Around 300 guests and artisans representing 10 ASEAN member countries, Canada, Japan, India, and the US will attend the 4th ASEAN Traditional Textiles Symposium in Thai Nguyen province from March 15–18.
At a press briefing in Hanoi on March 12, Nguyen Van Tinh, Head of the Ministry of Culture, Sports, and Tourism’s International Cooperation Department, said it is the first time Vietnam will host such a large event.
It will help introduce the unparalleled weaving crafts of the country’s ethnic minority groups to international friends.
The symposium, themed “Traditions, Innovations, Interactions: Paving Creative Path for Traditional Textiles of Southeast Asia”, includes two scientific workshops.
The first will focus on traditional weaving villages’ transition to light industry, while the second will discuss the preservation of weaving and embroidery fabrics in museums.
The symposium will hold an exhibition showcasing the history of the textile industry, tracing its growth from the self-sufficient economy all the way through to modern industrial production. A fashion show will model the traditional dresses of Vietnamese ethnic minorities as well as the special fashions of participating countries.
Vietnamese artisans will demonstrate their skills by making the linen cloth of the Mong, the brocades of the Pa Then, Tay, Thai, Nung, Muong, Ede, M’nong, and Cham, and silk of the Kinh and Khmer .
Other activities, such as folk games, Vietnamese bamboo and stone musical instrument performances, chau van (spiritual singing), quan ho (romantic duets), cheo (traditional opera), and Central Highland gong arrangements, will also be held to help international guests deepen their understandings of Vietnamese culture.
to read in BUSINESS IN BRIEF 15/3 . (9th item).
14:03:30 local time CAMBODIA
* Low pay fuels anger among Cambodia’s garment workers:
Cambodian workers walk to their factories on the outskirts of Phnom Penh. Anger is growing over low wages and tough conditions in the kingdom. Photo: AFP
As night falls thousands of weary workers stream from textile factories that fan out across Phnom Penh’s outskirts, the clothing industry’s desire for cheap labour having created an abundance of jobs.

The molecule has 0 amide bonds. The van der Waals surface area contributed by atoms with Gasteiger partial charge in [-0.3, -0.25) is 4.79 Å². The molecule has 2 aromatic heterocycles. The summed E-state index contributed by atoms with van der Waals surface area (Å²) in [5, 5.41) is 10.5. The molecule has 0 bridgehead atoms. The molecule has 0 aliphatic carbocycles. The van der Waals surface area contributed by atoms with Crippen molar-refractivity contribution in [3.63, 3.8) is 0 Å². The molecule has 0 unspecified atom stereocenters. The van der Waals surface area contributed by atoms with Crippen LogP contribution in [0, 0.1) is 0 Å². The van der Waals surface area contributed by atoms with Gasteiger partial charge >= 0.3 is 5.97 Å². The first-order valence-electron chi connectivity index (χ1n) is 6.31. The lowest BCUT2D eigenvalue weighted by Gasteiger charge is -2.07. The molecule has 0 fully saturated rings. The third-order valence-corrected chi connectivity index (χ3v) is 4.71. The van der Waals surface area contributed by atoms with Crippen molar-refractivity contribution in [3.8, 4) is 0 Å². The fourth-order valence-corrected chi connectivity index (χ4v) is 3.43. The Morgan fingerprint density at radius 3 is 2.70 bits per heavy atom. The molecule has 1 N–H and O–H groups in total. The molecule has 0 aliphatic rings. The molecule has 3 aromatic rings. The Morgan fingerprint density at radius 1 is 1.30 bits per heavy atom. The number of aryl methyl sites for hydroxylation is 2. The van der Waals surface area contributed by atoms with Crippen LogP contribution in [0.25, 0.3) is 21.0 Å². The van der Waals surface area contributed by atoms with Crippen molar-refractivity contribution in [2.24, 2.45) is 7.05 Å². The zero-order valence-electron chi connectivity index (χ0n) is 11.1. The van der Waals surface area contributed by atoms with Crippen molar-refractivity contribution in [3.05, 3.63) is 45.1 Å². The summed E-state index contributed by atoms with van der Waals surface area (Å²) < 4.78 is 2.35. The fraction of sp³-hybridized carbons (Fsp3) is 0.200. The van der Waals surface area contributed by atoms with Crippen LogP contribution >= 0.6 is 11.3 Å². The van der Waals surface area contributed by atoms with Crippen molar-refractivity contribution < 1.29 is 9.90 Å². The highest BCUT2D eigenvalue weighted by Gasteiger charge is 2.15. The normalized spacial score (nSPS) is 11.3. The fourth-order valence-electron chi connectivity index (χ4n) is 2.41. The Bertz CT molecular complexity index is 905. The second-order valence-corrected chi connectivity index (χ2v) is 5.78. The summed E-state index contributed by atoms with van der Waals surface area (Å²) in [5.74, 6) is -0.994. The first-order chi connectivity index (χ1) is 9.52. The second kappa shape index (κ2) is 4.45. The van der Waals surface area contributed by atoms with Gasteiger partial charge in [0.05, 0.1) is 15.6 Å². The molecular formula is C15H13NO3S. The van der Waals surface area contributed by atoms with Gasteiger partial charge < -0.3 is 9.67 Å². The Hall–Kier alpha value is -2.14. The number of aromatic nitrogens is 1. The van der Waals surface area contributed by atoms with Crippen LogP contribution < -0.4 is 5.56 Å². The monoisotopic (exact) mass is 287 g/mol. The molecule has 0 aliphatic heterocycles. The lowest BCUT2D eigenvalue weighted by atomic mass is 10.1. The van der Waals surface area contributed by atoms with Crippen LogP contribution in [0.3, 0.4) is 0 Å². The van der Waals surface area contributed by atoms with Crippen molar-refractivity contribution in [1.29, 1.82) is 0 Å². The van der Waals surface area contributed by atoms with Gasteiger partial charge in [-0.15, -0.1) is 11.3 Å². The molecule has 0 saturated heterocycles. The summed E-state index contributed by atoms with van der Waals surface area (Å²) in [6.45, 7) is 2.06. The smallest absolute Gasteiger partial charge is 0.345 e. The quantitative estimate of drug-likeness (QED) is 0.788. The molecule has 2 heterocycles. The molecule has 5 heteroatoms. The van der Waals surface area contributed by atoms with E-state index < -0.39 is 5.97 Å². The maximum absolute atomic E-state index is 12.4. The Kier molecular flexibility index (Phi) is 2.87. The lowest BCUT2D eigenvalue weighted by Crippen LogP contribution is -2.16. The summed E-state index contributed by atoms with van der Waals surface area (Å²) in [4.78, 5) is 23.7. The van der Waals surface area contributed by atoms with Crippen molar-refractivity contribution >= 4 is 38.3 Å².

But as the number of international clothes companies tapping into Cambodia’s workforce grows, so does anger at the low wages and tough conditions that come with such employment in the global garment industry.
Twenty-five-year-old Ou Nin looks exhausted as she describes working for an American clothes brand for just over $5 a day.
“They print on T-shirts. The smell is very unpleasant, it is unbearable,” she told AFP while waiting for the truck to take her home.
Overwork, malnutrition and poor ventilation are to blame for staff fainting in factories since 2010, according to Moeun Tola, program manager at the Community Legal Education Centre, which provides advocacy for workers.
“It’s often hot inside these factories. Sometimes they inhale toxic substances,” he said, adding that last year 1,100 workers are known to have lost consciousness at work while a further 30 fainted in a workshop in mid-January. read more.
15:03:30 local time MALAYSIA
* Foreign workers strike over minimum wage:
About 2,000 foreign workers of a textile and polyester manufacturer in Negri Sembilan and a furniture maker in Johor went on strike on Tuesday to press for the minimum wage of RM900 a month.
According to a report in Oriental Daily News yesterday, about 1,000 of Recron Malaysia’s workers, who had gone on a five-day strike prior to the protest, demonstrated at a field outside the company’s staff quarters at noon on Tuesday.
The workers, from Bangladesh, Nepal, Vietnam, Sri Lanka and Indonesia, demanded that the management treat its foreign and local employees fairly and equally.
They claimed that during the strike action by some 4,000 workers, the factory’s top management ordered them to go back to the production line but made no promises about implementing the minimum wage, leading to the Tuesday demonstration by disgruntled workers. read more.
* Vietnamese workers in Malaysia resume work after 5-day strike:
Most of the Vietnamese workers who are employed by the Recron textile company in Malaysia’s Nilai Industrial Zone have agreed to resume work after a five-day strike demanding a higher minimum wage.
A Vietnam News Agency correspondent in Malaysia yesterday reported that the Overseas Labour Management Board of the Viet Nam Embassy to Malaysia negotiated with the company about the wages for their Vietnamese workers.
* Top Glove Q2 earnings down 5.8% to RM50.3m on minimum wage policy:
Top Glove Corporation Bhd’s earnings fell 5.8% to RM50.31mil in the second quarter ended Feb 28, 2013 from RM53.45mil mainly due to the effects of the minimum wage policy, which came into effect on Jan 1.
It said on Thursday its revenue increase 4.9% to RM576.42mil from RM548.99mil. Earnings per share were 8.13 sen compared with 8.64 sen.